For over 20 years, Manfred exploited flaws in video games, making a huge fortune out of it. How did he do it? And why did he change his career to become a security expert?
Not every hacking story has a tragic ending. Some of them take a different and rather unexpected turn.
Once he reached the peak of hacking quadrupling the US GDP in in-game currency, Manfred decided to quit his full-time business. He got clean and turned into a security researcher. What first led him into the hacking industry? And what made him stop?
Manfred, the Ultima Online player
Before Manfred the talented hacker, there was Adrian, the Polish immigrant who sought asylum in the United States in 1984.
Video games have always played a crucial role in his life: “I grew up around computers,” said Manfred. “I’m a huge gamer, and I was very curious about online games. For example, my first game was Ultima Online.”
Released in 1997, Ultima Online is a role-playing game set in the medieval fantasy kingdom of Ultima. The MIT Technology Review defined Ultima Online as the pioneer of the metaverse, the very first virtual world that transformed the video game industry by creating an alternative universe where players could interact.
In this metaverse, Adrian became Manfred and ventured into the business of selling virtual assets to other players.
“In Ultima Online, you could have a house inside the game. It was a highly sought-after item,” Manfred explained. “Most people don’t want to spend eight hours a day mining virtual rocks. They’d rather just pay somebody else to do that,” he continued.
Manfred started building and selling virtual houses to other players on eBay, an idea that turned out to be more lucrative than he thought.
Manfred, the hacker
After understanding that Ultima Online players were willing to pay money to buy virtual assets, Manfred decided to make the most out of it, creating and selling objects without actually having to play.
And he was not the only one. “Pretty quickly, you had hackers. (…) They wanted to do more than just play the games within the confines the game developers had intended. And they were able to change the code of the games,” Brendan Koerner, cybersecurity journalist, explained.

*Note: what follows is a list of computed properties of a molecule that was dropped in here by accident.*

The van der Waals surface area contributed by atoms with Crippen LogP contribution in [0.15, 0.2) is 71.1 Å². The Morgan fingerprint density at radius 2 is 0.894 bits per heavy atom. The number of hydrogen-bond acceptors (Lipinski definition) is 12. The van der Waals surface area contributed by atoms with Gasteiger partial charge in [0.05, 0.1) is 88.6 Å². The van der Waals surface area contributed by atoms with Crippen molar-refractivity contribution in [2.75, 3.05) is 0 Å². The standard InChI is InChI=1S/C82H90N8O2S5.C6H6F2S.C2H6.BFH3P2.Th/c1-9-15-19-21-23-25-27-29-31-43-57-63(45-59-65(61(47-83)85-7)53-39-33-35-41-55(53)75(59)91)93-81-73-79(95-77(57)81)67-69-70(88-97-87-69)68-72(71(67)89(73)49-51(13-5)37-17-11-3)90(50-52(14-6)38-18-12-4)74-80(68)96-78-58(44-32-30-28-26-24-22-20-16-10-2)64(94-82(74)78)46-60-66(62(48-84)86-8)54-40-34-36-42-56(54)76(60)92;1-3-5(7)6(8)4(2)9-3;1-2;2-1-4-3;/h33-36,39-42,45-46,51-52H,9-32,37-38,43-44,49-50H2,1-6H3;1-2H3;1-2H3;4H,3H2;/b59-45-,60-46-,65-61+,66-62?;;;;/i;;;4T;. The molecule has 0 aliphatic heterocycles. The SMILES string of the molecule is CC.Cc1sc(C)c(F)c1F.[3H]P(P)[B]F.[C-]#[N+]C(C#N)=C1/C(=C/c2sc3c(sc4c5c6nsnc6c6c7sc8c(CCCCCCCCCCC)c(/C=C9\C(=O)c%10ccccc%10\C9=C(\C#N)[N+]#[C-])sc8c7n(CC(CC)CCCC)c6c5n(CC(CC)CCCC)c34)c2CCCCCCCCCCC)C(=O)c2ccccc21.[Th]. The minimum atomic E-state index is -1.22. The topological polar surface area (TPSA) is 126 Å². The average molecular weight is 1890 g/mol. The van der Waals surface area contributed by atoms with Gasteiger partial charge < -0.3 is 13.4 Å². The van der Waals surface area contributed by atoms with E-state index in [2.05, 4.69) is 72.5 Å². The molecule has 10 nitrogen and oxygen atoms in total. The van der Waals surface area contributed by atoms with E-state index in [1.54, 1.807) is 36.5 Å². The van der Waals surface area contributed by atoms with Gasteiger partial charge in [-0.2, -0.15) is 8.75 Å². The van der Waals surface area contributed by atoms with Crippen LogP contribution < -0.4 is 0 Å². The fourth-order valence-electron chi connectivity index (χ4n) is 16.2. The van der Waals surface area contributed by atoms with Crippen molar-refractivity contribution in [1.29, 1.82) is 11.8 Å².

Manfred became a master in finding loopholes and glitches in Ultima Online and later joined the similar WildStar Online game to increase his income.
In this online role-play set on planet Nexus, Manfred found a way to create and sell a huge amount of virtual currency, a business that quickly paid off. “I had about 12 trillion U.S. dollars worth of in-game currency,” Manfred admitted.
Manfred, the security expert
But life as a hacker is not always easy. Things started to change when the games began to sell currency directly to players, leaving Manfred and his hacking mates without buyers.
“That’s when I backed out, and I said: alright, it’s time to close this hacking for fun and profit chapter and move on,” Manfred told us.
In 2017, the mastermind decided to publically come clean. He got on the stage of the Def Con hacking convention in Las Vegas, took a deep breath, and revealed his illegal tricks.
Since that moment, Manfred quit hacking, and started working as a cybersecurity researcher for his former business competitors: the gaming companies.
To these groups, he says: “Keep your players happy, keep them as workers happy, and as a game company, you will make more money.”
Hacker Hunter: Next Level is brought to you by Tomorrow Unlocked, the cyber immunity channel from Kaspersky, in collaboration with the Euronews Tech Talks team.
Additional sources • Producer: Marta rodriguez